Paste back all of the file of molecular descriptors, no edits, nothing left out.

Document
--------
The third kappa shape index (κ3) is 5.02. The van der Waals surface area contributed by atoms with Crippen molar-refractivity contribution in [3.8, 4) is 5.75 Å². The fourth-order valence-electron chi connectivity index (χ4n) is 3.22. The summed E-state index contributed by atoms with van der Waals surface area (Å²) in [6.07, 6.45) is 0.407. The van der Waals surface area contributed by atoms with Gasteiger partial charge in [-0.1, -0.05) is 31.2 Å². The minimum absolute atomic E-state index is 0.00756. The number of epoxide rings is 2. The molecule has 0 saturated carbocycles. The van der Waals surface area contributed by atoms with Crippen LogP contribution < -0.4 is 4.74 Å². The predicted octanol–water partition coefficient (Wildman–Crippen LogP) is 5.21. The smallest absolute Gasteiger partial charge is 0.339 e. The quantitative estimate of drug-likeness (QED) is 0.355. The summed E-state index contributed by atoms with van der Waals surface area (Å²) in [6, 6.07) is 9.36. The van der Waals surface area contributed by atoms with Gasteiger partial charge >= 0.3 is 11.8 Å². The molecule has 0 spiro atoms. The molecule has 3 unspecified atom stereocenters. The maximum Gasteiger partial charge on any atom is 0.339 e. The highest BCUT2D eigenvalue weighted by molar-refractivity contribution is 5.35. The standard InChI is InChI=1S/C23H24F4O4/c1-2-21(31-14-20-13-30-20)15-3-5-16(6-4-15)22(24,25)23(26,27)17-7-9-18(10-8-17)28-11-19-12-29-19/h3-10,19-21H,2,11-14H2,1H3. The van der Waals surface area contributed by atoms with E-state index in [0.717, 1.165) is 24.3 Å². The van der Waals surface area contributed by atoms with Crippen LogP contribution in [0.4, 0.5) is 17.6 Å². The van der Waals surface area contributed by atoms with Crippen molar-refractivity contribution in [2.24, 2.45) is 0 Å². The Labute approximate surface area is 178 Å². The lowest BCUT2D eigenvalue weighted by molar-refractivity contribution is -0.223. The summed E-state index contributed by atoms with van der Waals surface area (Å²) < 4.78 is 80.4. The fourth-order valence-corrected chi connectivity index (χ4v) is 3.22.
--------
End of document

The third kappa shape index (κ3) is 5.02. The van der Waals surface area contributed by atoms with Crippen molar-refractivity contribution in [3.8, 4) is 5.75 Å². The fourth-order valence-electron chi connectivity index (χ4n) is 3.22. The summed E-state index contributed by atoms with van der Waals surface area (Å²) in [6.07, 6.45) is 0.407. The van der Waals surface area contributed by atoms with Gasteiger partial charge in [-0.1, -0.05) is 31.2 Å². The minimum absolute atomic E-state index is 0.00756. The number of epoxide rings is 2. The molecule has 0 saturated carbocycles. The van der Waals surface area contributed by atoms with Crippen LogP contribution < -0.4 is 4.74 Å². The predicted octanol–water partition coefficient (Wildman–Crippen LogP) is 5.21. The smallest absolute Gasteiger partial charge is 0.339 e. The quantitative estimate of drug-likeness (QED) is 0.355. The summed E-state index contributed by atoms with van der Waals surface area (Å²) in [6, 6.07) is 9.36. The van der Waals surface area contributed by atoms with Gasteiger partial charge >= 0.3 is 11.8 Å². The molecule has 0 spiro atoms. The molecule has 3 unspecified atom stereocenters. The maximum Gasteiger partial charge on any atom is 0.339 e. The highest BCUT2D eigenvalue weighted by molar-refractivity contribution is 5.35. The standard InChI is InChI=1S/C23H24F4O4/c1-2-21(31-14-20-13-30-20)15-3-5-16(6-4-15)22(24,25)23(26,27)17-7-9-18(10-8-17)28-11-19-12-29-19/h3-10,19-21H,2,11-14H2,1H3. The van der Waals surface area contributed by atoms with E-state index in [0.717, 1.165) is 24.3 Å². The van der Waals surface area contributed by atoms with Crippen LogP contribution in [0.4, 0.5) is 17.6 Å². The van der Waals surface area contributed by atoms with Crippen molar-refractivity contribution in [2.24, 2.45) is 0 Å². The Labute approximate surface area is 178 Å². The lowest BCUT2D eigenvalue weighted by molar-refractivity contribution is -0.223. The summed E-state index contributed by atoms with van der Waals surface area (Å²) < 4.78 is 80.4. The fourth-order valence-corrected chi connectivity index (χ4v) is 3.22.